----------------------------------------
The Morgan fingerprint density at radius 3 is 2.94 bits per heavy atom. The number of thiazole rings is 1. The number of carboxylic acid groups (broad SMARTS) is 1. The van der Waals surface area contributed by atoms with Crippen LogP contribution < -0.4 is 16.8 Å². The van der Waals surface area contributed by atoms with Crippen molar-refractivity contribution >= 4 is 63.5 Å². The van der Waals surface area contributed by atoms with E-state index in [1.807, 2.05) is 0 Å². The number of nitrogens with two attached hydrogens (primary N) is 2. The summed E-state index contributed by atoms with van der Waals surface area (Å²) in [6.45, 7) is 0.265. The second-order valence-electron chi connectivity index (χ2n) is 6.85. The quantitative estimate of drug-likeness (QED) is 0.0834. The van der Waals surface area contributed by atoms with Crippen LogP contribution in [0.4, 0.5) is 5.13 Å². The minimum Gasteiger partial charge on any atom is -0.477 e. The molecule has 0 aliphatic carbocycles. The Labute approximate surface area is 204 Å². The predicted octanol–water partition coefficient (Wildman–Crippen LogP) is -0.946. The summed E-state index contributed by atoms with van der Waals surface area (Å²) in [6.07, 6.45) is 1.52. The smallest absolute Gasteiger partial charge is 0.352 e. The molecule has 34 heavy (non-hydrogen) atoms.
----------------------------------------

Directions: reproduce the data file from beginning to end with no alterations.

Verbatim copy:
The Morgan fingerprint density at radius 3 is 2.94 bits per heavy atom. The number of thiazole rings is 1. The number of carboxylic acid groups (broad SMARTS) is 1. The van der Waals surface area contributed by atoms with Crippen LogP contribution < -0.4 is 16.8 Å². The van der Waals surface area contributed by atoms with Crippen molar-refractivity contribution >= 4 is 63.5 Å². The van der Waals surface area contributed by atoms with E-state index in [1.807, 2.05) is 0 Å². The number of nitrogens with two attached hydrogens (primary N) is 2. The summed E-state index contributed by atoms with van der Waals surface area (Å²) in [6.45, 7) is 0.265. The second-order valence-electron chi connectivity index (χ2n) is 6.85. The quantitative estimate of drug-likeness (QED) is 0.0834. The van der Waals surface area contributed by atoms with Crippen LogP contribution in [0.4, 0.5) is 5.13 Å². The minimum Gasteiger partial charge on any atom is -0.477 e. The molecule has 0 aliphatic carbocycles. The Labute approximate surface area is 204 Å². The predicted octanol–water partition coefficient (Wildman–Crippen LogP) is -0.946. The summed E-state index contributed by atoms with van der Waals surface area (Å²) in [6.07, 6.45) is 1.52. The smallest absolute Gasteiger partial charge is 0.352 e. The molecule has 34 heavy (non-hydrogen) atoms.